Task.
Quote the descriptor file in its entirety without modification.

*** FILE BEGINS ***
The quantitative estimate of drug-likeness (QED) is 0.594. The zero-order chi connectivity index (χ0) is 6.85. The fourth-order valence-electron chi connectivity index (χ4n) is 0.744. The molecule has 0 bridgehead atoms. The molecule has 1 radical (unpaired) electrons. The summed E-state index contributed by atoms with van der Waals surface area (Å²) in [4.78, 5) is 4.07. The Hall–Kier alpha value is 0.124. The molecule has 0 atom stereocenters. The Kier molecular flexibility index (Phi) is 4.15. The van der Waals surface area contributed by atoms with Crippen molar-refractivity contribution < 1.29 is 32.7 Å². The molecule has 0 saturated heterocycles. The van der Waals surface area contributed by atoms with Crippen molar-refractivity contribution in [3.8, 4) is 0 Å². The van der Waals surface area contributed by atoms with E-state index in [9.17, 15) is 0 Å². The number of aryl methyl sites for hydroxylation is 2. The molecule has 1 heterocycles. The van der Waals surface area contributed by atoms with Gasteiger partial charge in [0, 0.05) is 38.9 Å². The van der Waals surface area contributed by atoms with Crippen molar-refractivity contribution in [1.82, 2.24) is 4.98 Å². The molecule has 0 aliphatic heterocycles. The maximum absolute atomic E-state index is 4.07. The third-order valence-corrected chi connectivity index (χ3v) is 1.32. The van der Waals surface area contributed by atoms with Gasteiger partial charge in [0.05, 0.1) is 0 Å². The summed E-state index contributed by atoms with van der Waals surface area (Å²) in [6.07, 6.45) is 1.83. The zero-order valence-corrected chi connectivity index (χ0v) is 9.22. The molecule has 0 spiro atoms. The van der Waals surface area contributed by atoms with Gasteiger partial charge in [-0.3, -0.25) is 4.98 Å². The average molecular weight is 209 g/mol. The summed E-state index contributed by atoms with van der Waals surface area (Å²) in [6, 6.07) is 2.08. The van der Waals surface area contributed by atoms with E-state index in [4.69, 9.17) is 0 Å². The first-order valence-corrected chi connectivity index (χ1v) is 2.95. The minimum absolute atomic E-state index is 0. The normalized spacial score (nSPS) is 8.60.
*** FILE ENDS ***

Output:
The quantitative estimate of drug-likeness (QED) is 0.594. The zero-order chi connectivity index (χ0) is 6.85. The fourth-order valence-electron chi connectivity index (χ4n) is 0.744. The molecule has 0 bridgehead atoms. The molecule has 1 radical (unpaired) electrons. The summed E-state index contributed by atoms with van der Waals surface area (Å²) in [4.78, 5) is 4.07. The Hall–Kier alpha value is 0.124. The molecule has 0 atom stereocenters. The Kier molecular flexibility index (Phi) is 4.15. The van der Waals surface area contributed by atoms with Crippen molar-refractivity contribution < 1.29 is 32.7 Å². The molecule has 0 saturated heterocycles. The van der Waals surface area contributed by atoms with Crippen molar-refractivity contribution in [3.8, 4) is 0 Å². The van der Waals surface area contributed by atoms with E-state index in [9.17, 15) is 0 Å². The number of aryl methyl sites for hydroxylation is 2. The molecule has 1 heterocycles. The van der Waals surface area contributed by atoms with Gasteiger partial charge in [0, 0.05) is 38.9 Å². The van der Waals surface area contributed by atoms with Crippen molar-refractivity contribution in [1.82, 2.24) is 4.98 Å². The molecule has 0 aliphatic heterocycles. The maximum absolute atomic E-state index is 4.07. The third-order valence-corrected chi connectivity index (χ3v) is 1.32. The van der Waals surface area contributed by atoms with Gasteiger partial charge in [0.05, 0.1) is 0 Å². The summed E-state index contributed by atoms with van der Waals surface area (Å²) in [6.07, 6.45) is 1.83. The zero-order valence-corrected chi connectivity index (χ0v) is 9.22. The molecule has 0 spiro atoms. The van der Waals surface area contributed by atoms with Gasteiger partial charge in [-0.3, -0.25) is 4.98 Å². The average molecular weight is 209 g/mol. The summed E-state index contributed by atoms with van der Waals surface area (Å²) in [6, 6.07) is 2.08. The van der Waals surface area contributed by atoms with E-state index in [4.69, 9.17) is 0 Å². The first-order valence-corrected chi connectivity index (χ1v) is 2.95. The minimum absolute atomic E-state index is 0. The normalized spacial score (nSPS) is 8.60.